PEGASUS-TIMI 54 (2015)17Patients ≥50 years of age with prior MI 1–3 years before enrolment with one additional risk factor. Excluded patients with planned DAPT or anticoagulation, patients with a bleeding diathesis or recent (<6 months) GI bleed, recent major surgery (<1 month), and any prior ischaemic or haemorrhagic stroke21 162 (100)20.4 (14.4–27.6)DAPT initiation, 033 (28–37)33 (28–37)Ticagrelor 90 mg b.i.d., 7050
60 mg b.i.d., 7045
Placebo, 7067
Total33 43518303120 20313 232
TrialNo. of MACE eventsControl group MACE rateControl group major bleeding rateControl group annualized MACE rateControl group annualized major bleeding rate
CHARISMA MI (2006)23,242878.
PRODIGY (2012)25,261329.
ARCTIC-Interruption (2014)2772.401.70
DAPT (2014)18,291676.
DES-LATE (2014)281224.
PEGASUS-TIMI 54 (2015)1715589.
  • ACS, acute coronary syndrome; BMS, bare metal stent; CAD, coronary artery disease; CVD, cerebrovascular disease; DAPT, dual antiplatelet therapy; DES, drug-eluting stent; GI, gastrointestinal; MACE, major adverse cardiovascular events; MI, myocardial infarction; NR, not reported; NSAID, non-steroidal anti-inflammatory drug; PAD, peripheral arterial disease; STEMI, ST-segment elevation MI; TIA, transient ischaemic attack.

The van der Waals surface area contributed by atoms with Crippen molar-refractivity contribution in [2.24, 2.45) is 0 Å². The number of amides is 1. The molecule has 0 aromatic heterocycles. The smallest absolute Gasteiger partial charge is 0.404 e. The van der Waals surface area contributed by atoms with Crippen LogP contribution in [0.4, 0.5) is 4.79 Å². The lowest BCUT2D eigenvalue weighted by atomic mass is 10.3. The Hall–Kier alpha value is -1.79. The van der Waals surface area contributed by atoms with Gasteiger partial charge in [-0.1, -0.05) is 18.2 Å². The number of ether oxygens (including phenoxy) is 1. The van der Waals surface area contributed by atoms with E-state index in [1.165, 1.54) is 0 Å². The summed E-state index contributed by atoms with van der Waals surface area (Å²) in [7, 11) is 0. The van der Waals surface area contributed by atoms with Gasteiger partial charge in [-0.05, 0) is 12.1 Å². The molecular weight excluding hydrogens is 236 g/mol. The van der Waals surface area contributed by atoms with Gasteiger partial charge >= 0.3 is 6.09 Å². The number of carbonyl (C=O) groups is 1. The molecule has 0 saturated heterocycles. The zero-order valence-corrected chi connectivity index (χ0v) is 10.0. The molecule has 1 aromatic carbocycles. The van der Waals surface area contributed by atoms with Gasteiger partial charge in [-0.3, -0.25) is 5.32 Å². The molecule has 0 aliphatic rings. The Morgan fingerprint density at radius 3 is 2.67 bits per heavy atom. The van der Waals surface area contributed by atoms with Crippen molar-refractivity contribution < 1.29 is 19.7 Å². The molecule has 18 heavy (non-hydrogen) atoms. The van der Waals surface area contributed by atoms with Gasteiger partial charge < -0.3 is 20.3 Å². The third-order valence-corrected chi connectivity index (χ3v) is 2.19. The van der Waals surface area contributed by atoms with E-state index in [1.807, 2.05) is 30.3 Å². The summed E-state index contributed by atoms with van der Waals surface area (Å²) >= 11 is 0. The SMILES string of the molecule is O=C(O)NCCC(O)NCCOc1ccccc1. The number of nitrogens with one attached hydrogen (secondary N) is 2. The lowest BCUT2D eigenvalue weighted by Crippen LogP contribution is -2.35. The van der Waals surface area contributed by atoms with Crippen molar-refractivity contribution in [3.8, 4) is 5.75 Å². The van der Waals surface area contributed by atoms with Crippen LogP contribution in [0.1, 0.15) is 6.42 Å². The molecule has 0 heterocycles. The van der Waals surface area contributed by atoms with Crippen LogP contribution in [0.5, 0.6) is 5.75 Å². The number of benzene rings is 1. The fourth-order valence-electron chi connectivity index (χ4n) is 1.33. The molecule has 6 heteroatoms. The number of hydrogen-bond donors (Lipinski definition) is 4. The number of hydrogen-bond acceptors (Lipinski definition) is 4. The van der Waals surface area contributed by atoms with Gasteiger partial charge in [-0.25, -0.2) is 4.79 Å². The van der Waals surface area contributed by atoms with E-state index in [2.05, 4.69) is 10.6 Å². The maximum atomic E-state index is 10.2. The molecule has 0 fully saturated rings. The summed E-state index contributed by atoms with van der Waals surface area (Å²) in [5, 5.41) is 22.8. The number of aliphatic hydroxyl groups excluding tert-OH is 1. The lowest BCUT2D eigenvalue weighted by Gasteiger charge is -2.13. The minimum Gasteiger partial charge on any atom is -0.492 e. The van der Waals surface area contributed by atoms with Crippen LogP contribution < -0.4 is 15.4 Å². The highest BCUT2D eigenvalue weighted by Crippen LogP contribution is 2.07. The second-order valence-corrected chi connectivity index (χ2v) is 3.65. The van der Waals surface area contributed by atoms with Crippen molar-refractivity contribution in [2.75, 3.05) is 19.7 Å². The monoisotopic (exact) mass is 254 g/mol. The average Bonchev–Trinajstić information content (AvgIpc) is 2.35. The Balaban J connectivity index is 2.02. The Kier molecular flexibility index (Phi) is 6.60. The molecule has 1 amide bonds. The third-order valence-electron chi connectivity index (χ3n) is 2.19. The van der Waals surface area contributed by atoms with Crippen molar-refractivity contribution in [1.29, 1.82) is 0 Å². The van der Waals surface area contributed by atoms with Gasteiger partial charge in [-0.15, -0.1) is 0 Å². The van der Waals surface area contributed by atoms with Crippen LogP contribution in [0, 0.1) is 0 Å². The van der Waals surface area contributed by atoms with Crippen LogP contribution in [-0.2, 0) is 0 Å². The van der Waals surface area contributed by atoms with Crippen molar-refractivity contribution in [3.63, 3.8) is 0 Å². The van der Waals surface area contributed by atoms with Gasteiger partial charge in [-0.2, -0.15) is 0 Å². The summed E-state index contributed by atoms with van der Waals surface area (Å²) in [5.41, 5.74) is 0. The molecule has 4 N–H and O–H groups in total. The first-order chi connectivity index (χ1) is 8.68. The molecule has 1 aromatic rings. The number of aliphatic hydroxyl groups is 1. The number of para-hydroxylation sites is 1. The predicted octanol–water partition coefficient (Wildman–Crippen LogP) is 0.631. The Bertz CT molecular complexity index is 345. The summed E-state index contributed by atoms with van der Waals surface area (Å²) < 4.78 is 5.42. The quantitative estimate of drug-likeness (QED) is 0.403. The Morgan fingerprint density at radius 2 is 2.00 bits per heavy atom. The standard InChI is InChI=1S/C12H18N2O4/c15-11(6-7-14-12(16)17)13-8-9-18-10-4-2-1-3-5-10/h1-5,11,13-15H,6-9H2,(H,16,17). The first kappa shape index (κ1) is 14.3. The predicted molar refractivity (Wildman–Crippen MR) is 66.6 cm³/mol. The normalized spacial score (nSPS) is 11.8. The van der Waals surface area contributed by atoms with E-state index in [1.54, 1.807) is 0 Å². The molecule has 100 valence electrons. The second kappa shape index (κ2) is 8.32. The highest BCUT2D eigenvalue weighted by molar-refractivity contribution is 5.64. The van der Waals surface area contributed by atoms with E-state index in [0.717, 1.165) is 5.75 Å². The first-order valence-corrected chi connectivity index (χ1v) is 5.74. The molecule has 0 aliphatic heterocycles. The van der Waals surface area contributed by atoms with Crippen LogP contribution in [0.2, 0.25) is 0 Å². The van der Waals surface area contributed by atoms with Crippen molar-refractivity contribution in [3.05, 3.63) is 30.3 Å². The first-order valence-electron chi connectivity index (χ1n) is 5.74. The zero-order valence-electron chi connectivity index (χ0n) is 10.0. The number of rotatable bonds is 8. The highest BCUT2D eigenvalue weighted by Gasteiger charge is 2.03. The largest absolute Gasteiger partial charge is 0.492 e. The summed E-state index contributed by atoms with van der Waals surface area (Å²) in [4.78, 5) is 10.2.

• aMean (standard deviation) or median (interquartile range).

At baseline, overall, the mean age of participants was 64.0 years, mean weight was 81.4 kg, 7900 (23.6%) were women, 28 064 (83.9%) underwent or had a history of PCI, 9888 (29.6%) had diabetes, 5439 (18.6%) had chronic kidney disease, and 16 340 (48.9%) presented with or had a history of ST-elevation or Q-wave MI (see Supplementary material online, Table S2). Enrolled patients infrequently presented with unstable angina (n = 2384; 7.1%), with a history of stroke/TIA (n = 866; 2.6%), or with a history of revascularization by coronary artery bypass grafting (n = 2477; 7.4%). The mean duration of follow-up of 31 months and the mean difference in the achieved duration of DAPT was 30 months (range 17–36 months).